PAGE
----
• Five Italian hikers were rescued by the Alaska State Troopers while making their way back from the "Into the Wild" bus
  • They were found 13 miles from the Stampede Trail trailhead
  • One of the hikers suffered frostbite to his feet

Five Italian hikers were rescued on the infamous Stampede Trail in Alaska after the tourists visited the abandoned bus made famous by the “Into the Wild” book and movie.

The hikers were rescued Saturday from their set-up camp after they visited the iconic landmark. They were found 13 miles from the trailhead, Alaska State Trooper spokesman Tim DeSpain told NBC News.

Rescuers were notified by the hikers by using a satellite-based emergency device that sent a distress signal to the International Emergency Response Coordination Center, informing them of a medical emergency.

On March 30, 1867, the territory of Alaska was officially purchased by the United States from Russia. Above, the Tsirku River winds through forest as seen in an aerial view near Haines, in southwestern Alaska, Oct. 7, 2014. Reuters/Bob Strong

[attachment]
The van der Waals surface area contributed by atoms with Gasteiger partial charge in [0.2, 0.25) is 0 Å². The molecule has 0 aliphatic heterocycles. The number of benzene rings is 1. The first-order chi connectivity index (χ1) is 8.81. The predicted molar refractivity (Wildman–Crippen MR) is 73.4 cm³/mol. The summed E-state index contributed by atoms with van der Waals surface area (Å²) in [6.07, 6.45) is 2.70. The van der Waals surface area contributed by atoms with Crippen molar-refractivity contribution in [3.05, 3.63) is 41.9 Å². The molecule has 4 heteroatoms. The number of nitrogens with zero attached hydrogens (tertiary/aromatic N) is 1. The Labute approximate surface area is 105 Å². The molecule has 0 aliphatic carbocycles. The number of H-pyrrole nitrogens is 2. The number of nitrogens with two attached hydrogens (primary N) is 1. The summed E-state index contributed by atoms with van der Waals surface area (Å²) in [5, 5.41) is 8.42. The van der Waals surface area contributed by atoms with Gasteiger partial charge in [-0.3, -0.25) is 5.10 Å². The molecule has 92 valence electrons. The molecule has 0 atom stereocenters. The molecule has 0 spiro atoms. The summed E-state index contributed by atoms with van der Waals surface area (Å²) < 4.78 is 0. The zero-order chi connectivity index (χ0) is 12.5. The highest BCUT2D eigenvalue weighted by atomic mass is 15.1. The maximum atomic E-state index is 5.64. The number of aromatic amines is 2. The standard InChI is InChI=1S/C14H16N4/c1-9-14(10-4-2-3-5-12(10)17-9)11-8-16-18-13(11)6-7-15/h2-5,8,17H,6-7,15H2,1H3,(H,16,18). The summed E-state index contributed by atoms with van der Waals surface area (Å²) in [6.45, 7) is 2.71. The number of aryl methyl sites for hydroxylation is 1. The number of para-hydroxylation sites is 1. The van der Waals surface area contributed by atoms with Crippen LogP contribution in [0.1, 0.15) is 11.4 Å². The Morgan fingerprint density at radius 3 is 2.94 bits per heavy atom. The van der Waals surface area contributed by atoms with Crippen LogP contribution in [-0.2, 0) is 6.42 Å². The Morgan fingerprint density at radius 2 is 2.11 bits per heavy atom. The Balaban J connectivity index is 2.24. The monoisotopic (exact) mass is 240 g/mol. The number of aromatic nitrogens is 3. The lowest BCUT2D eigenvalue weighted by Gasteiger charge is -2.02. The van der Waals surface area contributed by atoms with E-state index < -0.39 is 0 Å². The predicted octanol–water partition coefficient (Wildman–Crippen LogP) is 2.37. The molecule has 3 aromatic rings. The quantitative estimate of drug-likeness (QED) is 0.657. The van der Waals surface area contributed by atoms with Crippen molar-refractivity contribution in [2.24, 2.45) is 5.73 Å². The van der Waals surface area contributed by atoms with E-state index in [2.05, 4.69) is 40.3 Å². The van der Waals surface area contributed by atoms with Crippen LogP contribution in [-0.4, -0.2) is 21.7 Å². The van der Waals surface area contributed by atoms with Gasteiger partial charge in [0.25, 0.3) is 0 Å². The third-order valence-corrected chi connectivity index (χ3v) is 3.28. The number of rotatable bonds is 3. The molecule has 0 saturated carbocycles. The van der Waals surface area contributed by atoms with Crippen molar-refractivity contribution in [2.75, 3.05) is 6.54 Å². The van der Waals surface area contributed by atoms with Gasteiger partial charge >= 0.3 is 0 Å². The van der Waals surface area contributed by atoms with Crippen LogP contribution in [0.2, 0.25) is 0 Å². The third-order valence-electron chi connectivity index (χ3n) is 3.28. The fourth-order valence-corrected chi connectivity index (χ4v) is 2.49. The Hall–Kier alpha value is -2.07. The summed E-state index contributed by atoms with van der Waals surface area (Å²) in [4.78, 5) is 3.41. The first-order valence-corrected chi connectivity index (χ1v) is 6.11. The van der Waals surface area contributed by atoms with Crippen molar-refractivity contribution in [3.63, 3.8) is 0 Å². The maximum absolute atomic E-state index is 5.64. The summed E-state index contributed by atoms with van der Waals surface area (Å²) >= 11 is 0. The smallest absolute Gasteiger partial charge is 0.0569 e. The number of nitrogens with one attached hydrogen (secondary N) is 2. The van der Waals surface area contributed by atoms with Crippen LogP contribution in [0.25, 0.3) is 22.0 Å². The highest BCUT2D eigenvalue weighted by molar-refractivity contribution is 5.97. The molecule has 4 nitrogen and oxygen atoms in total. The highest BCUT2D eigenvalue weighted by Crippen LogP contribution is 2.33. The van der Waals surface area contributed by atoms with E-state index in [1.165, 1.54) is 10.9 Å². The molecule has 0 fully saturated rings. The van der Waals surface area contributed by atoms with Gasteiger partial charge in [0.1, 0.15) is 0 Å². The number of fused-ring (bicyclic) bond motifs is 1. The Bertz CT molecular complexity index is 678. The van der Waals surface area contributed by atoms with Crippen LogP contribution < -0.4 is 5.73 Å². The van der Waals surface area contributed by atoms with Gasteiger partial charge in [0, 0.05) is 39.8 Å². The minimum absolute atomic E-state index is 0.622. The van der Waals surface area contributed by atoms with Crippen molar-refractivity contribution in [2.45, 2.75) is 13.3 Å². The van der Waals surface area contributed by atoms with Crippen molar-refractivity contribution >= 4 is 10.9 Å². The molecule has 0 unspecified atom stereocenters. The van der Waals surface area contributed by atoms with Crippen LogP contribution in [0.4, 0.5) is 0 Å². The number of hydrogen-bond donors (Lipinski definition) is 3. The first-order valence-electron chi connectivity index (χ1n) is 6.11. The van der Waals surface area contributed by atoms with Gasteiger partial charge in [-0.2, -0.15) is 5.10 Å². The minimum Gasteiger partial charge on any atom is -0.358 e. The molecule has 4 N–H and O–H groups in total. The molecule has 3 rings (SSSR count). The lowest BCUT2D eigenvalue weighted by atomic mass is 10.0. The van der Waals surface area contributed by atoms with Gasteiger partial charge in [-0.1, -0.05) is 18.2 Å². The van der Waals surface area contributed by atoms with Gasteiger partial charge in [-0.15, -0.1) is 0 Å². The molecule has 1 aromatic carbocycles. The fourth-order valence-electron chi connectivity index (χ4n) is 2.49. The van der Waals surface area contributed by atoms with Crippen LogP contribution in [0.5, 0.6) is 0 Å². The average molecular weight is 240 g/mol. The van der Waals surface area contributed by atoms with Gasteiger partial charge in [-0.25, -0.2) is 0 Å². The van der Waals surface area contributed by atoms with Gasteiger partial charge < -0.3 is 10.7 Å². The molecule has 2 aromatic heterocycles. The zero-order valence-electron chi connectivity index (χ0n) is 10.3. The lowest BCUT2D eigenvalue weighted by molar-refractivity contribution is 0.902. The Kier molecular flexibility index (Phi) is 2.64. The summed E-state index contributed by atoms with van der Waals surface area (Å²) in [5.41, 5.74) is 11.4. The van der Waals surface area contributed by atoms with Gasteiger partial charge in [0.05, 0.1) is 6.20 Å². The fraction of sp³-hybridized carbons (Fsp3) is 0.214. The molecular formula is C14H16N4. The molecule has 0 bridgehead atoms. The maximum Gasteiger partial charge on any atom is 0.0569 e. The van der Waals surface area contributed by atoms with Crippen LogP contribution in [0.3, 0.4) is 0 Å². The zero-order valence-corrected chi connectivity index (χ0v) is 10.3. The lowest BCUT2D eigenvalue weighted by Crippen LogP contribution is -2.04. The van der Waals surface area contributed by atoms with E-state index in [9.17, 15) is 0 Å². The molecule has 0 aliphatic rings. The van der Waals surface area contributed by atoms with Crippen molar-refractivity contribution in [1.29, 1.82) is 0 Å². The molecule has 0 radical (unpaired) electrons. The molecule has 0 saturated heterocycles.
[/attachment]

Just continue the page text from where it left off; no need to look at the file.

The group then alerted the AST, who spearheaded the search alongside Tri-Valley Fire Department.

One of the hikers, who suffered frostbite to his feet, was treated and transported to Fairbanks, said CNN.

The other four hikers on the other hand were picked up by their friends in Healy.

Tri-Valley Fire Chief Brad Randall believed that the hikers were in the area “at least overnight” and had to endure temperatures dropping to 5-10 degrees early Saturday, added the Anchorage Daily News.

The “Magic Bus” has been on every hiker's bucket-list ever since Jon Krakauer published his book in 1996 and was later adopted into a movie in 2007. However, some of those who have attempted to reenact Christopher McCandless' journey has died.

In July 2019, a newlywed woman from Belarus died after being swept by the strong current of the Teklanika River. A Swedish woman also lost her life while attempting to cross the river in 2010.